A bunch on Lago Gatún and nowhere else

Wattled Jacana
Found on just about every body of water, even small golf water traps

Greater Ani
Only one for sure on Old Gamboa Road. I found distinguishing these birds from the ubiquitous grackles challenging to say the least

Groove-billed Ani
Several on Lago Gatún

Spotted Sandpiper
One at the Ferry Colon crossing and two at Summit Ponds

Southern Lapwing
Plenty anywhere with grass

Rock Pigeon
Common at airport and Panama City environs

Pale-vented Pigeon
Seen at most locations

Short-billed Pigeon
Lifer. Singles at Radisson Summit and Old Gamboa Road

Plain-breasted Ground-Dove
Lifer. Two at Radisson Summit Hotel and Golf Panama on my first day and none after

Ruddy Ground-Dove
Abundant everywhere

White-tipped Dove
Seen at most locations

Gray-chested Dove
One at Fuerte San Lorenzo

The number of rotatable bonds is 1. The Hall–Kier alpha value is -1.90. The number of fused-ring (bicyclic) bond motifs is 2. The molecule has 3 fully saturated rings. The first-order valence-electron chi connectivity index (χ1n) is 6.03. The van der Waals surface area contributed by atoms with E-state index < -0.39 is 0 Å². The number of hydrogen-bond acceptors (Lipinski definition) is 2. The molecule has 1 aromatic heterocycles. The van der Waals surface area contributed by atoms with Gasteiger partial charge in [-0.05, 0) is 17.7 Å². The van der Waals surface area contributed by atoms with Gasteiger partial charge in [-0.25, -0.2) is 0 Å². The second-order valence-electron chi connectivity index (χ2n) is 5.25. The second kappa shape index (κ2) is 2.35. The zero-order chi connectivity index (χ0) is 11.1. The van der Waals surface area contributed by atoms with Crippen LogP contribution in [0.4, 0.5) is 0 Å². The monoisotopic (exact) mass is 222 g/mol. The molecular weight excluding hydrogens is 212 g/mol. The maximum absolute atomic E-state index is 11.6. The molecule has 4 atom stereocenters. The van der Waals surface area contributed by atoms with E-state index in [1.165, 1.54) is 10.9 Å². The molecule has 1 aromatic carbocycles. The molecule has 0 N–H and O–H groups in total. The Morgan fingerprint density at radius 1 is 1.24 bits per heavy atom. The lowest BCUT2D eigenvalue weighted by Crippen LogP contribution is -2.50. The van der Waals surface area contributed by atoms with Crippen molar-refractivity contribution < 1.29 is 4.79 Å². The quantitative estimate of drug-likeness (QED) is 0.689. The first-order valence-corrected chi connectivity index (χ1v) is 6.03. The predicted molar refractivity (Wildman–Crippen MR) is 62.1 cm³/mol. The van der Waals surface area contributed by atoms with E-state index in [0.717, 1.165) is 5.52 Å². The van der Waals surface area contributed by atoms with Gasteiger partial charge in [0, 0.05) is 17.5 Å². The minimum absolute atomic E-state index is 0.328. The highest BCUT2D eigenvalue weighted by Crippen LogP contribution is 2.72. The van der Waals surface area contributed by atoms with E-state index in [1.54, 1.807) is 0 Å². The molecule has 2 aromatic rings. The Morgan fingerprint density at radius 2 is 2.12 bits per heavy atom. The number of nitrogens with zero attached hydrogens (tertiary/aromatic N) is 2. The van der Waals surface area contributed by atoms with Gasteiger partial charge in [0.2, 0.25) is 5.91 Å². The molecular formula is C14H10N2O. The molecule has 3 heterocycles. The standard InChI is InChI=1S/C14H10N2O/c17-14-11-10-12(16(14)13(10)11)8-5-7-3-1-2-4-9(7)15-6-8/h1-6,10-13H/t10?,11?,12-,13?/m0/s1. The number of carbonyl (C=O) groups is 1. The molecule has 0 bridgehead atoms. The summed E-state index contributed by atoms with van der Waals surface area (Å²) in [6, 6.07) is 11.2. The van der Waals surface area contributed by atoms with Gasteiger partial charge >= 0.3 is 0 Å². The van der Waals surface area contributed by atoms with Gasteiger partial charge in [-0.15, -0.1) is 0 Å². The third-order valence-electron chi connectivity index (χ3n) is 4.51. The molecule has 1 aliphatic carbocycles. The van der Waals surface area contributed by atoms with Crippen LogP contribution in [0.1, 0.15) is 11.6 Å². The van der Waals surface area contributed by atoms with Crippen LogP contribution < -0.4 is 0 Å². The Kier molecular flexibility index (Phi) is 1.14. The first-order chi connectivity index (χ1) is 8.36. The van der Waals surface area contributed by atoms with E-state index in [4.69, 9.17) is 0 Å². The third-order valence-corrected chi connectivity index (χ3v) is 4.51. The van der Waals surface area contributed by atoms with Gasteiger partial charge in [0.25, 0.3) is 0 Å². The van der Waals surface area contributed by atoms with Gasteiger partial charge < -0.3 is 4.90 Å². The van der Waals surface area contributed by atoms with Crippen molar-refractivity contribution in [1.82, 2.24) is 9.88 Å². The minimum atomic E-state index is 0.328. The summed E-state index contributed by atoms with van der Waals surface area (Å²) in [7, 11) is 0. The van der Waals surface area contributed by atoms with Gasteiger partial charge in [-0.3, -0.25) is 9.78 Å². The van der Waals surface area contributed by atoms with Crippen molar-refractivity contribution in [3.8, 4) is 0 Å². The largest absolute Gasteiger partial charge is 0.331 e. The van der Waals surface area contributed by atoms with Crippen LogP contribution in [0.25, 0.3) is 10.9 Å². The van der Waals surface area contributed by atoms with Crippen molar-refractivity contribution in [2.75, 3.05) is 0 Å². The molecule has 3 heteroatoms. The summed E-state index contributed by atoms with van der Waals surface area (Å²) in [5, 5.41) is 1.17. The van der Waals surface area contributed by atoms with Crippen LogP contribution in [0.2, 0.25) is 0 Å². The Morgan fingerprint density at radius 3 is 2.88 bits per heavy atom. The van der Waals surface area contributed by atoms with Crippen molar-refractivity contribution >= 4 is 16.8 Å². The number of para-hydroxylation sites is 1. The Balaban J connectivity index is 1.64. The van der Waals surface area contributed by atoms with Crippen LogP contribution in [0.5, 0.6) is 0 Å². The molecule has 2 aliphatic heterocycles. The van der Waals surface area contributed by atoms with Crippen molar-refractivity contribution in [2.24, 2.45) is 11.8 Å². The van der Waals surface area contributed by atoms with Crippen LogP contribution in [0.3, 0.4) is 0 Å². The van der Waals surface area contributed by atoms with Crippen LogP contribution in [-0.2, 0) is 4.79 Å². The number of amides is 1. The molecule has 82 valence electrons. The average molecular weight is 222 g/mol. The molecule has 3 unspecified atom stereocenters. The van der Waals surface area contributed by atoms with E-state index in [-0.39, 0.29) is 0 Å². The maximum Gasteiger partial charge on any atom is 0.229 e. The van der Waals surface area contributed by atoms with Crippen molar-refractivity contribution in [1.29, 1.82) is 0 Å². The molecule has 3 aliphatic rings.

Squirrel Cuckoo          
Singles at most locations

Pheasant Cuckoo
Heard only. Super close coming into the Pipeline Road ant swarm, but a guide there might have gone a little heavy on the playback!

Short-tailed Swift
Seen at Gamboa Rainforest Resort marina and Old Gamboa Road

Vaux’s Swift
Seen at Radisson Summit and Old Gamboa Road

Great Potoo
Lifer. A specialty of Panama Rainforest Discovery Center. Staff there pointed one out to everyone.

Garden Emerald
Lifer despite its commonality. At least one at Radisson Summit

White-necked Jacobin
Hordes mobbing the feeders at Panama Rainforest Discovery Center

Long-billed Hermit
A couple eschewing the Panama Rainforest Discovery Center feeders for the comfort of nearby vines

Scaly-breasted Hummingbird